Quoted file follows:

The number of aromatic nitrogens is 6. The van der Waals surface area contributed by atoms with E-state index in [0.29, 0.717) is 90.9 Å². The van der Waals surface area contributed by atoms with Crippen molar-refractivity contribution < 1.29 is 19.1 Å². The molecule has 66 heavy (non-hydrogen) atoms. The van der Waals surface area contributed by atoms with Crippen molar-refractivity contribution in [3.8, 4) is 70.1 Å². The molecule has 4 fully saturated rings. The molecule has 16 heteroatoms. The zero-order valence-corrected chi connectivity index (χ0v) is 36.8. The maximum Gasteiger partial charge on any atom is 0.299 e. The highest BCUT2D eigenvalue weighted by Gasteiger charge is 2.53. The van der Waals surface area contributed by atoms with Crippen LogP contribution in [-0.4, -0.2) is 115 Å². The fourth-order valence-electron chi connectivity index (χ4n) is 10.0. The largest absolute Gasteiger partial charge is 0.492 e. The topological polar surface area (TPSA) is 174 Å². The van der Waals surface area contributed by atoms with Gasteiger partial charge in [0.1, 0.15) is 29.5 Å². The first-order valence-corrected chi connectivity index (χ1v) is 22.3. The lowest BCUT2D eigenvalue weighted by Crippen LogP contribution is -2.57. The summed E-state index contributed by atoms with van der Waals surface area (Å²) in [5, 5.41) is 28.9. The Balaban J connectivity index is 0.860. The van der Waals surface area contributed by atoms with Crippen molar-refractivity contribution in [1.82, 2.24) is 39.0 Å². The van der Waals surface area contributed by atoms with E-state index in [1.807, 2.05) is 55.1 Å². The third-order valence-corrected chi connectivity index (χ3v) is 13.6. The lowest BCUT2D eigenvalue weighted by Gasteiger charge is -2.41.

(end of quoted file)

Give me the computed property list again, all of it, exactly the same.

The number of aromatic nitrogens is 6. The van der Waals surface area contributed by atoms with E-state index in [0.29, 0.717) is 90.9 Å². The van der Waals surface area contributed by atoms with Crippen molar-refractivity contribution < 1.29 is 19.1 Å². The molecule has 66 heavy (non-hydrogen) atoms. The van der Waals surface area contributed by atoms with Crippen molar-refractivity contribution in [3.8, 4) is 70.1 Å². The molecule has 4 fully saturated rings. The molecule has 16 heteroatoms. The zero-order valence-corrected chi connectivity index (χ0v) is 36.8. The maximum Gasteiger partial charge on any atom is 0.299 e. The highest BCUT2D eigenvalue weighted by Gasteiger charge is 2.53. The van der Waals surface area contributed by atoms with Crippen LogP contribution in [-0.4, -0.2) is 115 Å². The fourth-order valence-electron chi connectivity index (χ4n) is 10.0. The largest absolute Gasteiger partial charge is 0.492 e. The topological polar surface area (TPSA) is 174 Å². The van der Waals surface area contributed by atoms with Gasteiger partial charge in [0.1, 0.15) is 29.5 Å². The first-order valence-corrected chi connectivity index (χ1v) is 22.3. The lowest BCUT2D eigenvalue weighted by Crippen LogP contribution is -2.57. The summed E-state index contributed by atoms with van der Waals surface area (Å²) in [5, 5.41) is 28.9. The Balaban J connectivity index is 0.860. The van der Waals surface area contributed by atoms with Crippen molar-refractivity contribution in [1.82, 2.24) is 39.0 Å². The van der Waals surface area contributed by atoms with E-state index in [1.807, 2.05) is 55.1 Å². The third-order valence-corrected chi connectivity index (χ3v) is 13.6. The lowest BCUT2D eigenvalue weighted by Gasteiger charge is -2.41.